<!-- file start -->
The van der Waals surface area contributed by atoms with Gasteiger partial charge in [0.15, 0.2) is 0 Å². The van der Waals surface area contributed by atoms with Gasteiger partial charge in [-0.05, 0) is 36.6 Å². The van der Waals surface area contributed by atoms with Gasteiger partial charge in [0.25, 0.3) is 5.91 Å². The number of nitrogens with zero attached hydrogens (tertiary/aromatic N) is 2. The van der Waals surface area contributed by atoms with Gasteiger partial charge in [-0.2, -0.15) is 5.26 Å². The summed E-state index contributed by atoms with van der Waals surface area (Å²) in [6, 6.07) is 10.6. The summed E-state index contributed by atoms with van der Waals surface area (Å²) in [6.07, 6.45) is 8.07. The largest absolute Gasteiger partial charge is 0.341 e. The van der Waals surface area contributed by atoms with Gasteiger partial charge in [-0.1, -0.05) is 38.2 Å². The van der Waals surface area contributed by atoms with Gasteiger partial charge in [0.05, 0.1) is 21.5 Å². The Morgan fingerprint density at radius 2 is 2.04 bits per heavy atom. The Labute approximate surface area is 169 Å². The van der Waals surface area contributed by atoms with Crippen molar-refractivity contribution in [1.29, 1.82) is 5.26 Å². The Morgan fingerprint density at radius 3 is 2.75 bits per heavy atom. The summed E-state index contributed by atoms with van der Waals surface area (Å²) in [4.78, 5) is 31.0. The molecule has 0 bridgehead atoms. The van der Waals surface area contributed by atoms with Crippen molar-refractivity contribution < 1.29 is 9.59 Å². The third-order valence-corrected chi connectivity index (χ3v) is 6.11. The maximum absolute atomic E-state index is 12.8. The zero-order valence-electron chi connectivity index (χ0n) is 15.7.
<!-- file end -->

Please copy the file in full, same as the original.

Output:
The van der Waals surface area contributed by atoms with Gasteiger partial charge in [0.15, 0.2) is 0 Å². The van der Waals surface area contributed by atoms with Gasteiger partial charge in [-0.05, 0) is 36.6 Å². The van der Waals surface area contributed by atoms with Gasteiger partial charge in [0.25, 0.3) is 5.91 Å². The number of nitrogens with zero attached hydrogens (tertiary/aromatic N) is 2. The van der Waals surface area contributed by atoms with Gasteiger partial charge in [-0.2, -0.15) is 5.26 Å². The summed E-state index contributed by atoms with van der Waals surface area (Å²) in [6, 6.07) is 10.6. The summed E-state index contributed by atoms with van der Waals surface area (Å²) in [6.07, 6.45) is 8.07. The largest absolute Gasteiger partial charge is 0.341 e. The van der Waals surface area contributed by atoms with Gasteiger partial charge in [-0.1, -0.05) is 38.2 Å². The van der Waals surface area contributed by atoms with Gasteiger partial charge in [0.05, 0.1) is 21.5 Å². The Morgan fingerprint density at radius 2 is 2.04 bits per heavy atom. The Labute approximate surface area is 169 Å². The van der Waals surface area contributed by atoms with Crippen molar-refractivity contribution in [1.29, 1.82) is 5.26 Å². The Morgan fingerprint density at radius 3 is 2.75 bits per heavy atom. The summed E-state index contributed by atoms with van der Waals surface area (Å²) in [4.78, 5) is 31.0. The molecule has 0 bridgehead atoms. The van der Waals surface area contributed by atoms with Crippen molar-refractivity contribution < 1.29 is 9.59 Å². The third-order valence-corrected chi connectivity index (χ3v) is 6.11. The maximum absolute atomic E-state index is 12.8. The zero-order valence-electron chi connectivity index (χ0n) is 15.7.